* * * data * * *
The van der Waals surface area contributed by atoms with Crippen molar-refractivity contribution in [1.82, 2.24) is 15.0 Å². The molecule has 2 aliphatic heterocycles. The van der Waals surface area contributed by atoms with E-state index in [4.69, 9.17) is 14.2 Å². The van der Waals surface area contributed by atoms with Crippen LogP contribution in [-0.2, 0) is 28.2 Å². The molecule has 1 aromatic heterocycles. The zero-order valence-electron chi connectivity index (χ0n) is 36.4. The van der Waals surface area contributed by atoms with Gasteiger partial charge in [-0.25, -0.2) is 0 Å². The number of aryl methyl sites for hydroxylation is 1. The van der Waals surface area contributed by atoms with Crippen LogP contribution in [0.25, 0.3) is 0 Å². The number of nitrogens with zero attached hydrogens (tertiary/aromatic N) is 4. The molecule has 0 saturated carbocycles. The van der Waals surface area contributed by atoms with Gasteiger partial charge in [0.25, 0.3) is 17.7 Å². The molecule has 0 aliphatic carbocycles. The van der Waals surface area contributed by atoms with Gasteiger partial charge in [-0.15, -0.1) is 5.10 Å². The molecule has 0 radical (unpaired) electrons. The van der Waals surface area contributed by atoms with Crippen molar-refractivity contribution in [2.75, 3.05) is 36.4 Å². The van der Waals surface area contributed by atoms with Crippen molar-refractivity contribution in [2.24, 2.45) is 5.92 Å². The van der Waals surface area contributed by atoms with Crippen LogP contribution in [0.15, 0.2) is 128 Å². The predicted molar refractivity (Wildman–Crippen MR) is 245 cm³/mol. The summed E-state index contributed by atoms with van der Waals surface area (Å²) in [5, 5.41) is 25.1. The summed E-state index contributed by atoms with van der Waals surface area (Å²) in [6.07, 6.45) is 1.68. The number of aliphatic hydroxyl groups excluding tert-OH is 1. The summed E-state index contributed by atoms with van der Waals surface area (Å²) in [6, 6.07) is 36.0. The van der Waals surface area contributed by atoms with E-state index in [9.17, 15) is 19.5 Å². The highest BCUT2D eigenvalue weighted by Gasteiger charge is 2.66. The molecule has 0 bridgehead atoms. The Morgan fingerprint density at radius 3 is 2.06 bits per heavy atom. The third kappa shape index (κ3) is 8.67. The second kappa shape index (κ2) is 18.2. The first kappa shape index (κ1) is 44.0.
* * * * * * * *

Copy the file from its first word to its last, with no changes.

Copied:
The van der Waals surface area contributed by atoms with Crippen molar-refractivity contribution in [1.82, 2.24) is 15.0 Å². The molecule has 2 aliphatic heterocycles. The van der Waals surface area contributed by atoms with E-state index in [4.69, 9.17) is 14.2 Å². The van der Waals surface area contributed by atoms with Crippen LogP contribution in [-0.2, 0) is 28.2 Å². The molecule has 1 aromatic heterocycles. The zero-order valence-electron chi connectivity index (χ0n) is 36.4. The van der Waals surface area contributed by atoms with Gasteiger partial charge in [-0.25, -0.2) is 0 Å². The number of aryl methyl sites for hydroxylation is 1. The van der Waals surface area contributed by atoms with Crippen LogP contribution in [0.25, 0.3) is 0 Å². The number of nitrogens with zero attached hydrogens (tertiary/aromatic N) is 4. The molecule has 0 saturated carbocycles. The van der Waals surface area contributed by atoms with Gasteiger partial charge in [0.25, 0.3) is 17.7 Å². The molecule has 0 aliphatic carbocycles. The van der Waals surface area contributed by atoms with Gasteiger partial charge in [-0.15, -0.1) is 5.10 Å². The molecule has 0 radical (unpaired) electrons. The van der Waals surface area contributed by atoms with Crippen molar-refractivity contribution in [2.75, 3.05) is 36.4 Å². The van der Waals surface area contributed by atoms with Crippen molar-refractivity contribution in [2.24, 2.45) is 5.92 Å². The van der Waals surface area contributed by atoms with Crippen LogP contribution in [0.15, 0.2) is 128 Å². The predicted molar refractivity (Wildman–Crippen MR) is 245 cm³/mol. The summed E-state index contributed by atoms with van der Waals surface area (Å²) in [5, 5.41) is 25.1. The summed E-state index contributed by atoms with van der Waals surface area (Å²) in [6.07, 6.45) is 1.68. The number of aliphatic hydroxyl groups excluding tert-OH is 1. The summed E-state index contributed by atoms with van der Waals surface area (Å²) in [6, 6.07) is 36.0. The van der Waals surface area contributed by atoms with E-state index in [9.17, 15) is 19.5 Å². The highest BCUT2D eigenvalue weighted by Gasteiger charge is 2.66. The molecule has 0 bridgehead atoms. The Morgan fingerprint density at radius 3 is 2.06 bits per heavy atom. The third kappa shape index (κ3) is 8.67. The second kappa shape index (κ2) is 18.2. The first kappa shape index (κ1) is 44.0.